NEW YORK — Even as temperatures remain relatively mild throughout much of the country, retailers report outerwear sales have been brisk so far this winter.
Monroe Milstein, chairman, president and chief executive officer of Burlington Coat Factory, a 367-unit chain, said, “We’re affected by everything. But in the long run, it all evens out. We lost three stores due to hurricanes [last year]. But overall, business is good; even in Florida, we’re selling a lot of coats.”
In colder climates, lightweight down coats are still winning over customers at a variety of price points even though the category has been strong for several seasons. Down coats are “the number-one item” at Burlington Coat Factory, and they are also bestsellers at Searle and Lord & Taylor.
“They’re light, relatively inexpensive and provide extra warmth. And the colors and fashions are good,” Milstein said. “Sixty-nine dollars is the biggest selling point, but we’re selling them at higher and lower prices too.”
Interest in wool coats from Calvin Klein, Perry Ellis, Bill Blass and Donna Karan have picked up at Burlington Coat. “It’s a conventional coat. It’s just not as big as it was years ago.”
All in all, the mammoth retailer is having an excellent year for outerwear, said Milstein, adding “everything is way ahead.”
Searle founder Steve Blatt was also upbeat about the outerwear business. “It seems this year everyone is terrified they are going to freeze,” he said.
Perseverance is key to succeeding in this category. “Very few people understand the coat business. If it’s September or October and the weather is warm, many people give up,” Blatt said.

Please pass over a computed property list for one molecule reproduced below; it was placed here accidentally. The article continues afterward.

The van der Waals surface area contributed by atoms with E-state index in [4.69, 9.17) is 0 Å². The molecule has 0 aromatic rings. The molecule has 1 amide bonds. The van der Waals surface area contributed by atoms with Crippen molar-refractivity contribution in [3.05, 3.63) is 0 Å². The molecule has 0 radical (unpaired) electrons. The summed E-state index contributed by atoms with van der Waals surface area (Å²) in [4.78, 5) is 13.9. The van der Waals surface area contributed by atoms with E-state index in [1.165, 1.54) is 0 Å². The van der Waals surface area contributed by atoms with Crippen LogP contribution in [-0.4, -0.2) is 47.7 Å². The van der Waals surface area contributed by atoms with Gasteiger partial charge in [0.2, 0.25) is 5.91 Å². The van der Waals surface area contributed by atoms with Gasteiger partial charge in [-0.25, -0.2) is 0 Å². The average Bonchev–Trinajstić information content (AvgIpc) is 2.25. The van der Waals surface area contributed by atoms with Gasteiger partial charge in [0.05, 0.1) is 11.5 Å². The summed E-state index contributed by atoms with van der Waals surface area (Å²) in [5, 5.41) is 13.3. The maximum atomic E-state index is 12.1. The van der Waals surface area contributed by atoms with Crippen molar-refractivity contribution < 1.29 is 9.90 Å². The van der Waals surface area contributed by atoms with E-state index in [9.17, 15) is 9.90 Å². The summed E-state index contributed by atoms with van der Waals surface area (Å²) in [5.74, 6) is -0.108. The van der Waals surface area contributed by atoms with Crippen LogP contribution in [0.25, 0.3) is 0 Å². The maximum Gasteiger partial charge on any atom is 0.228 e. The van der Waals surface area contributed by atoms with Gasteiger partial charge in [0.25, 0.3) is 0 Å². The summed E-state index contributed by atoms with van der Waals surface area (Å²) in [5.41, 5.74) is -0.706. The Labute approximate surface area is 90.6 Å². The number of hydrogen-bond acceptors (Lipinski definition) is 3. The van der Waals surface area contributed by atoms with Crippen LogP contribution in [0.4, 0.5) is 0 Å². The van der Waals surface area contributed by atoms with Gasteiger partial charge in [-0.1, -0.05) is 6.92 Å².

Blatt said his combined coat sales — at seven Searle stores and an eighth set to open this spring, as well as a wholesale outerwear business — are running between 15 and 20 percent ahead of last year. Last month’s early blast of winter helped boost sales, while the transit strike in New York last month had “little affect” on the business, he said.
“We’re still in the middle of it [referring to the current season]. We will wind up with a good coat business. January [sales] will help if it gets cold,” Blatt said. “We don’t have any fantastic sales. A few items are reduced but that’s mostly odds and ends.”
Down coats have been “outstanding,” especially styles retailing from Moncler, Postcard and Searle’s private label, Blatt said. Shoppers have not shied away from down’s $1,000 or $2,000 price tags, or the $2,000 to $3,000 tabs for shearling. Even Blatt is surprised by the down coat trend’s staying power.
“I’m shocked to say I didn’t think they would continue at this rate. It’s been five or six years since this started.” Blatt said. “Shearling has come back with a vengeance. I don’t think anyone predicted that.” But the wool coat business has been soft, Blatt said.
In terms of Searle’s wholesale business, Blatt said, “It’s better than retail, and it’s much better than last year with capital letters.” Saks Fifth Avenue bought into the shearling trend early on in the season, and Bloomingdale’s has bought “tons of down.”
Down jackets in a variety of lengths and styles are leading the charge in outerwear sales at Lord & Taylor, according to Lavelle Olexa, senior vice president of fashion merchandising. The retailer has sold out of maxi-length ones — roughly about 48 to 50 inches. Shorter versions from Calvin Klein and Kenneth Cole have also been “really hot sellers,” Olexa said.
In general, Lord & Taylor shoppers have been buying a wide range of walker-length coats with One Madison and Calvin Klein being sought-after labels. Wool jackets and coats, as well as angora, camel hair, cashmere and alpaca styles have also been strong. Calvin Klein, Kenneth Cole Reaction, Larry Levine and Marvin Richards are “driving the business,” Olexa said.